During the job application process, the usual procedure for candidates is to submit a cover letter and resume to the company they want to work for. And, many still believe this to be a good idea. There are some career advisors, however, who are beginning to rethink the role of the cover letter, and are now saying that it may be better to just skip it.

According to the cover letter critics, cover letters do usually one of three things. One, they simply restate what is already in the resume, adding no extra insight into the individual, which makes them mostly redundant.

Two, they look more like a form letter than a personalized sales pitch, full of cliches and job search platitudes. It’s clear that the writer simply followed some conventional template. They don’t do much to create a good impression with the hiring manager. The language is trite and overused.

Three, in attempt to make the applicant stand out, the cover letter is filled with the quirky and eccentric, listing things like unusual hobbies or interests. Again, these things often really do little to help hiring managers effectively evaluate the job candidate. The experience they give has little relevance to the requirements of the job.

There are, according to some people, very limited circumstances when you should use a cover letter. These include cases when the applicant knows the name of the person who is hiring for the position, when the applicant has some idea of what the job requirements are, or when the applicant has been referred by someone who knows the hiring manager.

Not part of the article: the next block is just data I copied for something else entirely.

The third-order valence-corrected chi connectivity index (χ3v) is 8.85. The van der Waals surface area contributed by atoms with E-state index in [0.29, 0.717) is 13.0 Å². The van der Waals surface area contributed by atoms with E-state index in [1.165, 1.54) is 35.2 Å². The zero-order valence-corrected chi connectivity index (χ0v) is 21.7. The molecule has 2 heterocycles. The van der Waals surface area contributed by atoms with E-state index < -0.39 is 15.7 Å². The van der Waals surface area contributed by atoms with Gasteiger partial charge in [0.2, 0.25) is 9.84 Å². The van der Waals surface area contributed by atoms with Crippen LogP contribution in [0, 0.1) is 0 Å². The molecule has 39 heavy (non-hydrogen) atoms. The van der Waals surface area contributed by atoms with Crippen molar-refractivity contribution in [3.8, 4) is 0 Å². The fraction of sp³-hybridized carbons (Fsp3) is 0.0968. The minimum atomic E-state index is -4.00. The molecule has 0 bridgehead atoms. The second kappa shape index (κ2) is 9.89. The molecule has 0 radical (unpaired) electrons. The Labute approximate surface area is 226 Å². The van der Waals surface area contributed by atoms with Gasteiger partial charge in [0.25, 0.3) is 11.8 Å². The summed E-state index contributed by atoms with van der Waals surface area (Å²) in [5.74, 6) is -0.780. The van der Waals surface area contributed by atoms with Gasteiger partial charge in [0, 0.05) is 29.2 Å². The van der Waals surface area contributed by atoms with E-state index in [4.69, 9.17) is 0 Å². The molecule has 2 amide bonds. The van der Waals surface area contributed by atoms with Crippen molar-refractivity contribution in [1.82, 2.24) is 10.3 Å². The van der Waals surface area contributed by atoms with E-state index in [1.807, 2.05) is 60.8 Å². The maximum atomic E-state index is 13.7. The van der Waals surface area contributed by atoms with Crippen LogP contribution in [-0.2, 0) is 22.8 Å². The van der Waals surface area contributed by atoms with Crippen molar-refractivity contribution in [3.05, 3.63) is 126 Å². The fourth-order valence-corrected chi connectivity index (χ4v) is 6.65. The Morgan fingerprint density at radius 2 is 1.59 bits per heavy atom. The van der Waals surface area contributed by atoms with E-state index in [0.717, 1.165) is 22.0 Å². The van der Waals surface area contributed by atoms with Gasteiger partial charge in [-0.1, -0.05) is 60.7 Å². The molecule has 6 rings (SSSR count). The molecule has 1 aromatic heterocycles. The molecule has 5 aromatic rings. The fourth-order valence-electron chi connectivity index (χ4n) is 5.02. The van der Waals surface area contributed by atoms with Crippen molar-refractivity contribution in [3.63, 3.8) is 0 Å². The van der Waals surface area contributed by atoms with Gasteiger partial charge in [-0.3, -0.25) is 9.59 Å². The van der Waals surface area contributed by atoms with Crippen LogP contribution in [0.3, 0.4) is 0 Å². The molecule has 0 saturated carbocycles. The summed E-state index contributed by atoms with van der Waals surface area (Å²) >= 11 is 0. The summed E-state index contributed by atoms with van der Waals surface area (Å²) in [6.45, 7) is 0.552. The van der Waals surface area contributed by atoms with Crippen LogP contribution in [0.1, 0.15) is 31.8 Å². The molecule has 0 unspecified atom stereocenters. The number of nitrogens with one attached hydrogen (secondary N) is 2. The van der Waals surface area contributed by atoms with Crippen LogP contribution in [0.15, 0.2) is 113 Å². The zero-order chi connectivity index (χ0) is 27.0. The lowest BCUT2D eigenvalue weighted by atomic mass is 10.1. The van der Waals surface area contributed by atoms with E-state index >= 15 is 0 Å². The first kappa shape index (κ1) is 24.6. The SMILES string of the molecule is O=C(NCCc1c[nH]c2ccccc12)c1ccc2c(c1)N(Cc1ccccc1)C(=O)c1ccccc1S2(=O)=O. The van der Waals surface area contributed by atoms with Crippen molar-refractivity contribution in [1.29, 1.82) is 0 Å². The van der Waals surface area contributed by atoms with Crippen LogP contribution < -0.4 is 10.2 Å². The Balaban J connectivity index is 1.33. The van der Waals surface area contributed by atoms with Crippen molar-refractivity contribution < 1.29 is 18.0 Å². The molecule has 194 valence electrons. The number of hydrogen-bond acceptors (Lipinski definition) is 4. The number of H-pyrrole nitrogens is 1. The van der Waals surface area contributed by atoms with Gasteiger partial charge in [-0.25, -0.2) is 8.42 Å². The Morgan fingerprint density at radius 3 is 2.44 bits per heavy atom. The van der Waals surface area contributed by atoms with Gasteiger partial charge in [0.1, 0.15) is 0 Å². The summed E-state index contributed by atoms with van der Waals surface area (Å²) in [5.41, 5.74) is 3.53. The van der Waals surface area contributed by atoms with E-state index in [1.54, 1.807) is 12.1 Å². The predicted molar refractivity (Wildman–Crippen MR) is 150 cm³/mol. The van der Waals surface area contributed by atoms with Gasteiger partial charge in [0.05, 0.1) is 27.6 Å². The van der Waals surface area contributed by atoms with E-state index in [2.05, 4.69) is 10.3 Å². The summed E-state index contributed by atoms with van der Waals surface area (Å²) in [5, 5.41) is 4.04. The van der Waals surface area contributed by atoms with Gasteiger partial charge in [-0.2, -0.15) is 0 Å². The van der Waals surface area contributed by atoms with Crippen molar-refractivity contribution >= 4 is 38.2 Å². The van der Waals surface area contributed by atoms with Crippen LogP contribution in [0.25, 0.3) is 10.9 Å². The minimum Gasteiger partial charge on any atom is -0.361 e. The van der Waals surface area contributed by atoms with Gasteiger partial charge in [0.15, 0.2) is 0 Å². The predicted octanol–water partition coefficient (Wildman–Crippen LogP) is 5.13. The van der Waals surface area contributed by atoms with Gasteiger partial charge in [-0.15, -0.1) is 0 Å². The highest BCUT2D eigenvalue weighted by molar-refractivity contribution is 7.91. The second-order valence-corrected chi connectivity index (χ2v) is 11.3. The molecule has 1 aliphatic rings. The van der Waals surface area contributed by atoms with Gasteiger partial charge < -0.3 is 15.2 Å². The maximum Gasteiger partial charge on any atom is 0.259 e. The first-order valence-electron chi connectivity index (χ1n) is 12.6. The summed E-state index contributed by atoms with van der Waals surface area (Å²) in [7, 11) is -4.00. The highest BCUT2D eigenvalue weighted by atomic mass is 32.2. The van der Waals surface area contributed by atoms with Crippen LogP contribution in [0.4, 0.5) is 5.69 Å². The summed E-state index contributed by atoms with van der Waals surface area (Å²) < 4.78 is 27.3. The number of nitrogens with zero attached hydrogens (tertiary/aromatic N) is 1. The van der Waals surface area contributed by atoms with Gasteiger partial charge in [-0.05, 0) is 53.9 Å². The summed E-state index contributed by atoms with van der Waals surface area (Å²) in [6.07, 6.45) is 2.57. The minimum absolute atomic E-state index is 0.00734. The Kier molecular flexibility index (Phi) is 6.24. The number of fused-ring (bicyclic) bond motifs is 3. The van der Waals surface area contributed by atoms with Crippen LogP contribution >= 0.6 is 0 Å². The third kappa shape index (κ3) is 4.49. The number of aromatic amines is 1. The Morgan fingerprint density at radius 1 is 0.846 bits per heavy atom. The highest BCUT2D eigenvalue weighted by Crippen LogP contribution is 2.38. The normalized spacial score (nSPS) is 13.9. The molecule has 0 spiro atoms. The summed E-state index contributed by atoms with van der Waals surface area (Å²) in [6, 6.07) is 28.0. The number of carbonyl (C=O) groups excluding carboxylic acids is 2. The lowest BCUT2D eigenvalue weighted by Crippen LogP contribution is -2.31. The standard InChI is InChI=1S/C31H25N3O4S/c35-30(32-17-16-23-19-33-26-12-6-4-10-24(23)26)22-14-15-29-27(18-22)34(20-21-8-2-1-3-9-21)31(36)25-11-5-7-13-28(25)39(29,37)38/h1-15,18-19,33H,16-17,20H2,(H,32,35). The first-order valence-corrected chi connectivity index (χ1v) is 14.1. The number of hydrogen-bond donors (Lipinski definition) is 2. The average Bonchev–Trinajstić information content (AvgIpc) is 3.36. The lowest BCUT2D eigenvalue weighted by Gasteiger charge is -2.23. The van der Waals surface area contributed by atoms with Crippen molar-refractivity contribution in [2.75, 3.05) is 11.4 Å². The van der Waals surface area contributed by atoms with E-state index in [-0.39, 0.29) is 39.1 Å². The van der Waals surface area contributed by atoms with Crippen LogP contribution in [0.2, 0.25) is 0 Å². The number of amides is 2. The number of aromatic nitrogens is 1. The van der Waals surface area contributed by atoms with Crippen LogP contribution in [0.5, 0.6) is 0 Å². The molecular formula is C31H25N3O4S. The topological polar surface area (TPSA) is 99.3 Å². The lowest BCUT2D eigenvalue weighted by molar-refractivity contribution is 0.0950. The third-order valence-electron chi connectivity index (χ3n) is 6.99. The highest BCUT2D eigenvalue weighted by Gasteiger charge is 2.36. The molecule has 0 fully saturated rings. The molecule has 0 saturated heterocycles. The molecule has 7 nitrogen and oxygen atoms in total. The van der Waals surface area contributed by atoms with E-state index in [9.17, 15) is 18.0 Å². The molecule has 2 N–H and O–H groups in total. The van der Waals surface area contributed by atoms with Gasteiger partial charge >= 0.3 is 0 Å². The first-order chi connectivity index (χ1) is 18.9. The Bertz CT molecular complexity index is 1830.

In these situations, the candidate is able to include in the cover letter details that are actually relevant to the needs of the job. For example, if you are applying for a position where you know corporate communications and project management will be involved, you can highlight your experience managing communications for major companies, your project management skills. The cover letter should give the hiring manager a good reason for looking at the resume.

This is much better than a cover letter that just lists facts in a random way, in the hope something will catch the hiring manager’s eye.

If you are looking for work, send your resume to a recruiter at Winston Resources. We can help you get connected with some of New York City’s best employers. Contact us today

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